Send Us Your Pics of Snowy Neckdowns and (Un)Plowed Bike Lanes

How is the first snowstorm of the de Blasio era treating you?

Clarence has been out on the streets, perhaps working on a sequel to his “Snowy Neckdowns” blockbuster from 2011 (which was itself a sequel to this 2007 video). After the streets have been plowed and drivers carve out their routes, all that snow piling up at intersections shows us the excess road space that could be reclaimed permanently to calm traffic. Here’s an example that Doug Gordon captured on Fourth Avenue in Brooklyn today:

If you see good snowy neckdowns (a.k.a. #sneckdowns), send us your pics and we’ll run the best on the blog.

We also want to know how well the Sanitation Department is keeping the protected bike lane network clear. Winter biking is more practical than most people realize. It’s actually pretty damn comfortable if you keep your ears and extremities well-insulated. But unplowed, snow-packed bike lanes can ruin it for days on end. Remember how long the Prospect Park West bike lane went unplowed in 2011?

The city did a good job on the Eighth Avenue protected bike lane this morning:

How about the other protected lanes and the bridge paths? Do the protected bike lane conditions match the status reports on the city’s plow tracker? (According to the tracker, as of 12:30 p.m., all of Prospect Park West has been plowed within the last three hours.) Send us your pictures and reports in the comments or tweet us at @StreetsblogNYC.

  • Andrew

    No love for snowed-in crosswalks and sidewalks?

  • ohhleary

    The Broadway bike lane north of Times Square was plowed when I walked by at 9am, too!

  • Guest

    The Williamsburg Bridge bike path was clear midmorning. There was bare pavement almost the entire span. I’ve never seen it that much clearer than the roads. Maybe some of the snow was blown off by the wind, but I’m hoping instead it shows a new commitment to keeping it clear!

  • Joe R.

    Although it’s not applicable to my personal situation (i.e. I work at home) I see a lot of value in unplowed sidewalks and streets, especially when things are so bad that the buses can’t get through. It gives you a valid excuse to stay home from school or work.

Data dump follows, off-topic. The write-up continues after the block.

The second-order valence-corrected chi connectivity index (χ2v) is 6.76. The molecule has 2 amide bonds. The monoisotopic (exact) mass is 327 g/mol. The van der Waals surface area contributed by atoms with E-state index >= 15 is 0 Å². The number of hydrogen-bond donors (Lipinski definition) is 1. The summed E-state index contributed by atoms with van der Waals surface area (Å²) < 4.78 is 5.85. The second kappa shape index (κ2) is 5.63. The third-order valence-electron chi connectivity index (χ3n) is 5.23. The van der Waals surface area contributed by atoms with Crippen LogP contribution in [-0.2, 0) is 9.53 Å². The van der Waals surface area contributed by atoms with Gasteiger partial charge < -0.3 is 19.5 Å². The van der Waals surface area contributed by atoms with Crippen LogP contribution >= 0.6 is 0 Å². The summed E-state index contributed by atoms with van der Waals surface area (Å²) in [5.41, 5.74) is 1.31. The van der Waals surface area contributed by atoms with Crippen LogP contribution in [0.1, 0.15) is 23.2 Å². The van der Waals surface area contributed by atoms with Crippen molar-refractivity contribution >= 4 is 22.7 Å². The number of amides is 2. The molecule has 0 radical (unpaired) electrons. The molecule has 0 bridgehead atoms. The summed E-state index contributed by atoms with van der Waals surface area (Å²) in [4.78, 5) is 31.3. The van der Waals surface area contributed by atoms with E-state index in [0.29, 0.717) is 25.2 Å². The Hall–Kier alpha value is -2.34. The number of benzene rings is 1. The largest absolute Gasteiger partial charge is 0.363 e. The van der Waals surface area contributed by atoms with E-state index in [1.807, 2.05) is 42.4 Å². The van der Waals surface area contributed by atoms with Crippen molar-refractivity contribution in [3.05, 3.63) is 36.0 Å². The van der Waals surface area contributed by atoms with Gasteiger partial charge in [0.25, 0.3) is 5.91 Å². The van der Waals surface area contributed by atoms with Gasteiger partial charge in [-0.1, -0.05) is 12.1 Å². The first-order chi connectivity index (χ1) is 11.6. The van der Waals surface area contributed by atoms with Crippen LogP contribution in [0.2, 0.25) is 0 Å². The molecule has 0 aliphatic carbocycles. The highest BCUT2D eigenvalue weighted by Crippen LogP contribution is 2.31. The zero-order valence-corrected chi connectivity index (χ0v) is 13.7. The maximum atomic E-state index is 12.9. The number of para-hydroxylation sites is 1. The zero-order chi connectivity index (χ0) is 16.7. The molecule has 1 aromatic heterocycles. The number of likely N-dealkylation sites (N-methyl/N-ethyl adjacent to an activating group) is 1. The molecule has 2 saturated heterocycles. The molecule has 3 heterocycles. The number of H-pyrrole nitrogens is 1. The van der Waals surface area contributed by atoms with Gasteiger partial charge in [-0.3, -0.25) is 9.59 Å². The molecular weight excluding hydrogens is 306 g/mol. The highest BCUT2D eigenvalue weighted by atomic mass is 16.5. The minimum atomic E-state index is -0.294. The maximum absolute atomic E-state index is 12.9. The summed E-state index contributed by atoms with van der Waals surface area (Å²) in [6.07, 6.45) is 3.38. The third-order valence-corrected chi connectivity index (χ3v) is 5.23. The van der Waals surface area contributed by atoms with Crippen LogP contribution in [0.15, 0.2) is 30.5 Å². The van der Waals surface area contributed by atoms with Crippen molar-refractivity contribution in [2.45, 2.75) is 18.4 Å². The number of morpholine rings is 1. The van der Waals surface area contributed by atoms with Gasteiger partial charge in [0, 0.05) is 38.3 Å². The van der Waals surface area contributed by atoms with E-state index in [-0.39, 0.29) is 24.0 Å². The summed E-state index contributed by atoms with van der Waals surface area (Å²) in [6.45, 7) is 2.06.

• Adrian

    Brooklyn was awful. The Manhattan bridge bike path was perfectly clear, must have been freshly ploughed less than 30mins before I rode it. 1st Avenue bike lane was terrible below Houston and above 42nd street, but generally fine in between. The main issue in between was that shop owners had cleared the sidewalks in front of their shops, and dumped the snow in the freshly ploughed bike lane

  • Slip n Slide

    Just curious, what tires/wheels/bike did you ride on today? My Schwalbe Marathon 26×1.5 were sliding all over the place.

  • Joe R.

    Seriously, thin slick tires are great in stuff like this. I didn’t ride today, but I recall that the 700×20 tires I have on my bike dig right into everything unless it’s more than about 2 inches thick. Ice of course is an issue regardless of tires but to me it’s kind of fun spinning out the rear wheel on ice while trying to accelerate.

  • Andrew

    Valid excuse? I gather you don’t know my boss.

  • Daniel

    I used Nokian A10 700×32 snow tires yesterday. They squeezed onto the 14mm rims that work with my regular slicks and the studs gave me traction when the snow sat on top of a layer of ice. But if I lived in Buffalo I might buy wider rims to go with wider winter tires; the A10 tires kept me upright, but I was expending a fair bit of energy cutting grooves into the snow.

  • Adrian

    I actually Citibiked it. Did my usual journey from Barclays Centre to 47th St. It was distinctly slippy on occasions in the morning (c. 7:30ish), but traffic was calm enough that it was perfectly safe. I did have to check the bike in half way though, as it took a lot longer than usual. The journey back at about 5pm was absolutely fine, but the bike lane on 2nd avenue wasn’t ploughed at all below 14th st so I avoided that.


Inwood sneckdown, December 2016. Photo: Brad Aaron

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